Australian fundraisers now have a new set of rules to follow when drafting prospectuses.
These changes, announced by ASIC today, are the biggest shake-up to prospectus rules in 20 years.
The core of the new requirements is a focus on the needs of retail investors.
The most obvious way this will manifest itself will be in the way prospectuses are structured. The press is also likely to seize on ASIC's warnings about the use of photos (particularly photos of celebrities).
Those, however, are not the real story. What's important is that prospectuses will not simply be judged by the amount of information that they contain.
Since 1991, when statutory checklists were abandoned, the key issue for anyone drafting a prospectus has been ensuring that there are no material omissions. This quickly led to complaints that prospectuses were too long for retail investors to get a handle on. Prospectus drafters responded that it was better to have too much information than to run the risk of inadvertently leaving out something material.
ASIC's new Regulatory Guide 228 aims to square that circle.
The result is more work for fundraisers, but better prospectuses for investors.
To put it bluntly, prospectuses will now have to explain why key information they contain is relevant to investors. They will also have to be structured so that that information is easy to find.
In this Alert, we summarise the key points of the Regulatory Guide, and then provide some comments based on our experiences with writing prospectuses under the new regime.
The big picture
There are seven key points in the new policy:
"Clear, concise and effective": although this requirement has been around for years, there has been a lack of clarity about what it actually means. ASIC's new policy contains detailed tools that will help to produce a clear, concise and effective prospectus. These range from guidance on language (short sentences, active rather than passive voice, etc) to structural issues (present information in logical order, voluntarily lodge information with ASIC so that it can be incorporated by reference, etc).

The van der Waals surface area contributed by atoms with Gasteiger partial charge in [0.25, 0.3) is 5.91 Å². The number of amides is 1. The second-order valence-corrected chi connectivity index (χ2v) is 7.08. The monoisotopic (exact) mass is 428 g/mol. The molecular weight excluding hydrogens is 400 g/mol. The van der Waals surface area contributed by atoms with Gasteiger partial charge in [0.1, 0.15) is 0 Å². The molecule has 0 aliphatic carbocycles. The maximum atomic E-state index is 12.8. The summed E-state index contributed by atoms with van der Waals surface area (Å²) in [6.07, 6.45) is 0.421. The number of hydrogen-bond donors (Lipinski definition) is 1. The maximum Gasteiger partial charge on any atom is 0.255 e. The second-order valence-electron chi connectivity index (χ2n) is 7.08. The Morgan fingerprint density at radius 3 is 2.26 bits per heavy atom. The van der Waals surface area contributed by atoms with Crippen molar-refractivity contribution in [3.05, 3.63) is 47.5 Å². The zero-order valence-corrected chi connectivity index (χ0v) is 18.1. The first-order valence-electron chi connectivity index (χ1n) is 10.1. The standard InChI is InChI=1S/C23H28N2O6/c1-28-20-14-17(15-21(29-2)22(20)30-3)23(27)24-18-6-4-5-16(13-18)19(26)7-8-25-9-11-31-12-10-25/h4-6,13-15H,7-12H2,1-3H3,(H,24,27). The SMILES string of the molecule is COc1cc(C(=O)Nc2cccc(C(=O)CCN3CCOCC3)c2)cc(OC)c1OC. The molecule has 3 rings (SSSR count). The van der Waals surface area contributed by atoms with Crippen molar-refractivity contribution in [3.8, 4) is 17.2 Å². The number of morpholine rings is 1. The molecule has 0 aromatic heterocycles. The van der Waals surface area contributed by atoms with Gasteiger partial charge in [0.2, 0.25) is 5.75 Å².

"Investment overview": the first substantive section of a prospectus should contain an investment overview for retail investors that highlights key information about the issuer and offer in a balanced way, and gives cross-references to more detailed information.
Business model: the prospectus should explain the issuer's business model, or, in ASIC's terms, "how you propose to make money and generate income or capital growth for investors (or otherwise achieve your objectives)".
Risks: the prospectus should explain the risks associated with the issuer (including the risks to the business model), the securities being offered and the offer itself. This is not a cookie-cutter exercise – the identification and treatment of risks must be tailored to the business and the offer, and relevant to the prospective investors.
Financial information: the prospectus must include relevant financial information and any prospective financial information should only be included if it is based on reasonable grounds with all relevant assumptions explained.
Directors and key managers, interests, benefits and related party transactions: the prospectus should set out the experience and background of directors and key managers, as well as information on interests and benefits that persons connected with the issuer or offer will receive, plus any related party arrangements.
Effect and terms and conditions of the offer: the prospectus should clearly set out the effect of the offer on the issuer (including the proposed use of funds) and its terms and conditions.
But what does it mean?
This policy has not come out of the blue: ASIC flagged it with a very detailed consultation paper just over six months ago.